We were raised to think that even just the words “mental issues” meant a person was crazy.

When the mental health and wellness industry began to boom, people were starting to talk about anxiety and depression more and more. This was SO refreshing for me because it meant that these emotions were no longer seen as a stigma. I remember a time when these types of emotions were to be kept private in my own life - at least my parents had wanted me to. At the time, I didn’t agree with them and was a bit upset that they wanted me to keep it to myself. 

But thinking about it now….I know it wasn’t their fault. It was society’s fault. Back then, I felt many people in my parents’ generation and prior, were embarrassed and didn’t want their friends or family to know their kid was dealing with mental issues. We were raised to think that even just the words “mental issues” meant a person was crazy and depression was something to be ashamed of. I remember when people would even use the term “gone mental” in place of the word “crazy”. I can even recall watching the movie, One Flew Over the Cuckoo’s Nest as a kid and associating the word “mental” as meaning crazy there on after. I am now realizing that I had been brainwashed too! 

So as you can see, my journey through anxiety and depression is quite interesting and long, but where I am at now is incredibly better than where I was when it all began...

It was in the late 90s, that my anxiety began. I was 17 years old. I was in a bad relationship, and looking back on it now, it was definitely an emotionally abusive one. It was the ultimate trigger to my years of anxiousness that would follow. 

As I continued to cry endlessly and torture myself in my head about my outer appearance, my personality, and anything else a teenage girl would question about themselves, my parents were beside themselves and just couldn’t figure out what was happening with me. They just thought I was an overly emotional teenage girl, hopelessly in love with some boy. I don’t think anxiety or depression even crossed their minds. Even I couldn’t articulate what these emotions were - I chalked it up to not being good enough for him. 

That relationship turned out to continue into college, and it was then the feelings of anxiousness turned into much harsher feelings and much turmoil. It was like being a prisoner in my own mind. This is very hard for me to write this, even now, but it’s the only way to tell my story. The fact that there was a deeper issue going on - really only hit my parents AND myself when I tried to hurt myself. I look back, and it was never my intention to off myself completely. I just didn’t know what else to do because I was so anxious and depressed that all I wanted was HELP, any help at all. I remember panicking after I swallowed one too many pills and running to my R.A.’s office, soon after, confessing what I had tried to do. I think I just needed the attention and that was my way of sending an S.O.S! I didn’t want to explain anything to anyone, I just wanted to be fixed and feel normal “like everyone else”. As much as I’d like to say, that that situation knocked some sense into me, it didn’t…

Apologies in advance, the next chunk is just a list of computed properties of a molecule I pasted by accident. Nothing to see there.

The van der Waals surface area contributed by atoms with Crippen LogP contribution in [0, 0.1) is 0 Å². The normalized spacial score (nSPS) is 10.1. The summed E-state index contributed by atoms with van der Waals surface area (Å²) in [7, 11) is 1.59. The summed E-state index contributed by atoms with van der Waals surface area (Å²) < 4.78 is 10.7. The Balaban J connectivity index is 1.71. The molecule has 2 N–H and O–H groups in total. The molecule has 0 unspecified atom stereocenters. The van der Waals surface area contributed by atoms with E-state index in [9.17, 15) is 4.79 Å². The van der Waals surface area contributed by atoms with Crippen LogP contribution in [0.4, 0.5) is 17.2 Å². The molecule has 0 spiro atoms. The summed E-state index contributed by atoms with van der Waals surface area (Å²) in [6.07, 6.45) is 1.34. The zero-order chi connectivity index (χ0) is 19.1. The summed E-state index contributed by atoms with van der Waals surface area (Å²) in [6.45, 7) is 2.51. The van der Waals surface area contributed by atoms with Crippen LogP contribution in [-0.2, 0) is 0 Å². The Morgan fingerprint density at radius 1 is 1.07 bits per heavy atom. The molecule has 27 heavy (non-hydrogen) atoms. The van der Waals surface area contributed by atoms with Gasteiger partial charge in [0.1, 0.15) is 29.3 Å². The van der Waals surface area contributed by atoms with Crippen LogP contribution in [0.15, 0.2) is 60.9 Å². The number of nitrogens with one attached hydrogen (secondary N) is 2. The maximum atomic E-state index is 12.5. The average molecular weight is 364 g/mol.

But for my parents, it did. They did their research and became more familiar with the idea of mental health and its coping mechanisms. I went on to trying all kinds of therapists, taking different kinds of medications, and trying different coping techniques like meditation, yoga and even acupuncture. I honestly thought that there had to be a magic pill that made me feel whole again and that would release me from my own mind. 

My anxiety got the best of me throughout my life and I have to say....when its at its height, its torture....I’m going around and around and around in my head over something I didn’t like the outcome of or even something negative that I thought COULD happen. I was the epitome of a catastrophizer - agonizing over things that I had no control over and from there my imagination would run wild, right into a deep depression….and these episodes would continue for almost 20 years... 

I am now 37 years old. Yep, it has taken me until this very year, for me to truly feel like that I have changed for the better in regards to my mental health. And to be honest - I know I could’ve made it here sooner, but it’s the obstacles and growing older and wiser that helped me learn how to cope. While I know that this journey is not over, I’m okay with that and no longer scared and I couldn’t have done without the support of my family. They picked up EVERY TIME I fell. 

But now I’m confident that if I ever run into tough times again, I know I can dig myself out of it on my own. The fact that I am now incredibly self aware of who I am, what I believe, and most of all what I’m worth, has been the key to healing my mind. I wouldn’t say this is the solution for everyone, but it’s mine and a peaceful mind to me equals happiness.

Much love to all,
Jen

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